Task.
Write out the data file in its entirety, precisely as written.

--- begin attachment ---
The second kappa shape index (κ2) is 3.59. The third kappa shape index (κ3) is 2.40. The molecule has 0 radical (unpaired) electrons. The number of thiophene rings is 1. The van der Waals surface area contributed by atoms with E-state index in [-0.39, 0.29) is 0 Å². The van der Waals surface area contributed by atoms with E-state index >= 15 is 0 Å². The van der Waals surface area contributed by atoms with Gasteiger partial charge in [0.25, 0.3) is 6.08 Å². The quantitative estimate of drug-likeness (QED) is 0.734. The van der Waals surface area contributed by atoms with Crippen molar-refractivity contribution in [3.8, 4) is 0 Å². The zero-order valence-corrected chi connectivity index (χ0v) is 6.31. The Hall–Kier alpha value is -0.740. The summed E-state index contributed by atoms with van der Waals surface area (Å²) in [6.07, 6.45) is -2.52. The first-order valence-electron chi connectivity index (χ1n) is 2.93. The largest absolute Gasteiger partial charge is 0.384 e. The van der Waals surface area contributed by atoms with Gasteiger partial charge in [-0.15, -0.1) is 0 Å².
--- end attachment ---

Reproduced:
The second kappa shape index (κ2) is 3.59. The third kappa shape index (κ3) is 2.40. The molecule has 0 radical (unpaired) electrons. The number of thiophene rings is 1. The van der Waals surface area contributed by atoms with E-state index in [-0.39, 0.29) is 0 Å². The van der Waals surface area contributed by atoms with E-state index >= 15 is 0 Å². The van der Waals surface area contributed by atoms with Gasteiger partial charge in [0.25, 0.3) is 6.08 Å². The quantitative estimate of drug-likeness (QED) is 0.734. The van der Waals surface area contributed by atoms with Crippen molar-refractivity contribution in [3.8, 4) is 0 Å². The zero-order valence-corrected chi connectivity index (χ0v) is 6.31. The Hall–Kier alpha value is -0.740. The summed E-state index contributed by atoms with van der Waals surface area (Å²) in [6.07, 6.45) is -2.52. The first-order valence-electron chi connectivity index (χ1n) is 2.93. The largest absolute Gasteiger partial charge is 0.384 e. The van der Waals surface area contributed by atoms with Gasteiger partial charge in [-0.15, -0.1) is 0 Å².